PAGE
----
Research focuses include the in vitro, ex vivo and in vivo evaluation of environmental influences on skin physiology and pathology as well as the cutaneous effects of dermatocosmetics (both active ingredients and vehicles). For in-vivo measurements, various biophysical measurements are used, such as high-frequency ultrasound, cutometry, strip projection methods, corneometry, pH-metry or evaporimetry. Quantitative PCR, cell cultures, phototoxicity tests and others are used as in vitro methods with the aim of evaluating the underlying molecular principles of action of dermatocosmetics, such as the influence on collagen metabolism.
Two well-equipped skin function laboratories on the premises of the University of Hamburg enable a wide variety of studies and projects in the field of dermatology and cosmetic science to be completed, such as investigating the effects of skincare externals, cosmetic preparations and minimally invasive procedures on skin and also hair quality. The laboratory rooms are air-conditioned and have a constant relative humidity of 50% at 20°C. Additional climate-optimized waiting areas allow fast and reliable acclimatization of test subjects.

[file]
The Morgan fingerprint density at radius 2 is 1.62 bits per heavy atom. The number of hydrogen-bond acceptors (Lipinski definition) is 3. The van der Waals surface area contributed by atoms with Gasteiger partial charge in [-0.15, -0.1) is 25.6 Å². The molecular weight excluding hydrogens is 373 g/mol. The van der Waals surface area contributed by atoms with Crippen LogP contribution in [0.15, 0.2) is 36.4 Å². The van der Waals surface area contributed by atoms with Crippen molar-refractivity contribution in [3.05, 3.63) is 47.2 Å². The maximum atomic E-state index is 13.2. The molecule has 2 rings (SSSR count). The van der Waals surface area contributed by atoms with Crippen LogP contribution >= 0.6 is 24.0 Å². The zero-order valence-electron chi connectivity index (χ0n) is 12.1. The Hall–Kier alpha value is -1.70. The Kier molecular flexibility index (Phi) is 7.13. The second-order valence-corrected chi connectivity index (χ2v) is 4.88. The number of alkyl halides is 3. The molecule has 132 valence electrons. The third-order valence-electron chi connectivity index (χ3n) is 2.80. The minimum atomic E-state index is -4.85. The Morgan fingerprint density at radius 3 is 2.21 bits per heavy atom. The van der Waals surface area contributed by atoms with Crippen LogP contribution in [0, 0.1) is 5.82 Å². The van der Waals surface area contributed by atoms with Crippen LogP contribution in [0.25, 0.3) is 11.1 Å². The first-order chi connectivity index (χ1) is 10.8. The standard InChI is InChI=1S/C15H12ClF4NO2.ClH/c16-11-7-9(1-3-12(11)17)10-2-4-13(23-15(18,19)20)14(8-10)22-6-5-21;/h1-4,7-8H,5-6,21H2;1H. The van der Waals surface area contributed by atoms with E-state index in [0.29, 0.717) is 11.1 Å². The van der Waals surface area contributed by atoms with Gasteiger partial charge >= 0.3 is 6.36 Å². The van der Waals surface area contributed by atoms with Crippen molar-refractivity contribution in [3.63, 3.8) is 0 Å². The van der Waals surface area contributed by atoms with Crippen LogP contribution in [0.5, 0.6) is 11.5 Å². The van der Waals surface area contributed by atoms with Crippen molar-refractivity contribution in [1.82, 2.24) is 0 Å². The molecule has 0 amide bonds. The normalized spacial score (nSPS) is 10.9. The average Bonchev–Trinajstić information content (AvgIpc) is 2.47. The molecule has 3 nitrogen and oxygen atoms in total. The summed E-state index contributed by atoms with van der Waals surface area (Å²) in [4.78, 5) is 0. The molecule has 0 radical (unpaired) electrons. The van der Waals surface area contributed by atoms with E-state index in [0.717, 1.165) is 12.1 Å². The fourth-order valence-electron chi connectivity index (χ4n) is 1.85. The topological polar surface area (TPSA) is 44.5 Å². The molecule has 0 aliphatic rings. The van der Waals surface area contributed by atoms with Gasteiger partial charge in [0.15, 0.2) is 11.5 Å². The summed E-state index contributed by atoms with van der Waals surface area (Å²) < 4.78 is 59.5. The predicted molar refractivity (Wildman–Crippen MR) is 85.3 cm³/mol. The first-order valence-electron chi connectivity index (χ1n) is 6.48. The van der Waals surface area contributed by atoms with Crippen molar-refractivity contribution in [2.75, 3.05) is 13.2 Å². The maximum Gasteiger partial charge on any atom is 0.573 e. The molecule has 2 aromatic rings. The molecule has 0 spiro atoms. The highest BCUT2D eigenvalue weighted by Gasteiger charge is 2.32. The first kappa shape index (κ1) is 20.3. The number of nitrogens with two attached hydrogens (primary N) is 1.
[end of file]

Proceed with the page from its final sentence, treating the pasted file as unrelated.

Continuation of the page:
Biophysical in-vivo measurements
The laboratories are equipped with various modern biophysical measuring methods for the objective evaluation of skin quality and physiology. These allow the determination of the following parameters, among others:
- Condition of the skin barrier (Tewameter® TM 300)
- Hydration of the stratum corneum (Corneometer® CM 825)
- pH value on the skin surface (Skin-pH-Meter® PH 905)
- Skincolor (Mexameter® MX 18)
- Quantity of skin surface lipids (Sebumeter® SM 815)
- Skin elasticity (Cutometer® MPA 580)
- Skin topography (PRIMOS®)
- Dermis thickness and density (DUB® 20)
These diverse biophysical measurements are completed by standardized photography (FotoFinder®) the collection of clinical scores on validated scales by trained personal as well as subject self-assessments.
- Cell cultures (HaCaT cells and fibroblasts)
- Rheological investigations/ physiochemical properties of filling substances